When Hell Let Loose was first shown, I was quite excited due to the setting which reminded me a lot of the classic military FPS games like the early Battlefield or Call of Duty experiences. However, then I found out that it was supposed to be more like Red Orchestra, which excited me even more due to my love for that game, but after playing it, I have no idea what this is supposed to be.

Before I go any further, I want to remind you that like all reviews, my impressions are heavily influenced by not only my taste in competitive games but the attention-span I have with them. So, if you mostly like games such as Battlefield or Call of Duty, with an occassional love of more hardcore games like Insurgency or Red Orchestra, then most of what I mention will resonate with you.

However, if you prefer games like Insurgency and Squad and can’t stomach shooters like Battlefield or Cod, then this review probably won’t speak to you. A game can be good or bad for different people, and I am sure it would be the same for this.

Hell Let Loose is dubbed as a hardcore World War Two shooter, which lets you take on the role of infantry, tanks and artillery in hundred player battles. On paper, it sounds fun but the execution is rather lacking.

Most of my time playing this game was spent looking at queue screens. The game has a queue system designed to help with an overflow of players but even in matches where there were only 89-95 people in a 100 player lobby, I was still stuck in a queue.

A lot of this is apparently due to map changes between rounds, where players are not allowed to join. This does feel like a tech and design issue that could have been addressed to place players in game sessions regardless of its state.

What makes it even worse is that there is a VIP queue system for custom servers, which further hinders players looking for a quick match, making them wait more than needed. I understand that these might be reserved for certain admins in rented servers and such but it still feels like wasted space.

Then, the other problem is the fact that by the time I did get to a match, I was minutes from the end of the round, making all that waiting useless. It would be beneficial if the servers at least showed the time remaining.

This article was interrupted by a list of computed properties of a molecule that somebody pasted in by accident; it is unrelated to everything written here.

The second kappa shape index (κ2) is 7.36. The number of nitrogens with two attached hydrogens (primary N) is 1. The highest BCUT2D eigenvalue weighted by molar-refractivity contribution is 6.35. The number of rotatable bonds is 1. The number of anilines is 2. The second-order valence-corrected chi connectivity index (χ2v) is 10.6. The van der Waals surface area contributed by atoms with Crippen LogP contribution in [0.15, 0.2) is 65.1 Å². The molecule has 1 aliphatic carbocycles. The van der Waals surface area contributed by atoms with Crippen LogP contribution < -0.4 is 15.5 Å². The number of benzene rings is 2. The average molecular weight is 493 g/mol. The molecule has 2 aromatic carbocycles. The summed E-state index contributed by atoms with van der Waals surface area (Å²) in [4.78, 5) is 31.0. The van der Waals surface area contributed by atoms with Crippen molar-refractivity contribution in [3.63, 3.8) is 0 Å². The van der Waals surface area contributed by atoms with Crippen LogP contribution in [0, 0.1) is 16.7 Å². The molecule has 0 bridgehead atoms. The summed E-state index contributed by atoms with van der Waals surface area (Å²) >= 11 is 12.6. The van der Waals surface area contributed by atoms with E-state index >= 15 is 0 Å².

Now here comes another kicker (in case there weren’t enough of them already), most servers are privately owned, meaning that they have weird rules such as being from the same country or joining a certain discord server. This is fine if the server is rented privately, but by renting away so many servers, the whole experience suffers as I was only able to find a few official servers that weren’t empty.

Gameplay-wise, whenever I did manage to get into a round, it didn’t get any less frustrating. I am a huge fan of Red Orchestra 1 and 2 and played those games a lot. They had a perfect balance of simulation and arcade to make them fun. However, with Hell Let Loose it doesn’t seem like they’ve hit that sweet spot, stretching the experience all over the place.

The shooting itself isn’t too bad but when all of a sudden I stop moving because I am being “suppressed”, it does take a lot of the fun out. There is nothing wrong with a suppression mechanic, and in my opinion, the recent Battlefield games have done that well where your vision becomes a bit hectic and blurry. It didn’t take control away from me but still made fighting under suppression a dangerous affair. I am not saying that this is exactly what this game should have done, but that there were better ways to reach the same goal.

The maps are quite big, where most of my time was spent running from a spawn point into a fight. It is scale that isn’t utilised properly, as the actual fighting would be happening around a few chokepoints, wasting a lot of the space the developers had to make.

The spawn system is more punishing than other games as well, where you can be waiting longer just to spawn closer to a fight. It felt like the game was penalising me for not trodding to the fights from one end of a map. The design of the maps isn’t bad but feels quite generic with what feels like realism getting in the way of interesting verticality and good signposted battles.

For gamers like me who mostly play single-player games but are fans of competitive shooters, we want to play something when the hunger hits, quickly jumping into a game. This isn’t at all possible with this, as you will be waiting quite a bit just to get into the match due to the aforementioned issues.

The only way for you to have fun with this is to have a huge group of friends that you can rent out a server for. The game starts getting more fun when you are strategising with people you know. There were a few matches where I joined in with people communicating over VOIP and it felt like a night and day difference.

There clearly is an audience for this, a lot of who are playing this game religiously and even having fun. So, if you are someone who likes uber-immersion and hardcore penalties in a shooter, then you might enjoy it but if you are like me who wants to get into a game or two for fun when the feeling hits, then it probably isn’t.

Overall, I am not sure if Hell Let Loose is worth it, especially with better multiplayer games available that are much more fun. At £36 the game isn’t exactly cheap either, and you are better off getting something more refined. I understand that some people are longing for a fun and authentic WW2 experience, but this isn’t it. Hell Let Loose is more about waiting and trodding than fighting. I would recommend saving your money for something else.

Rating: 2 out of 5.

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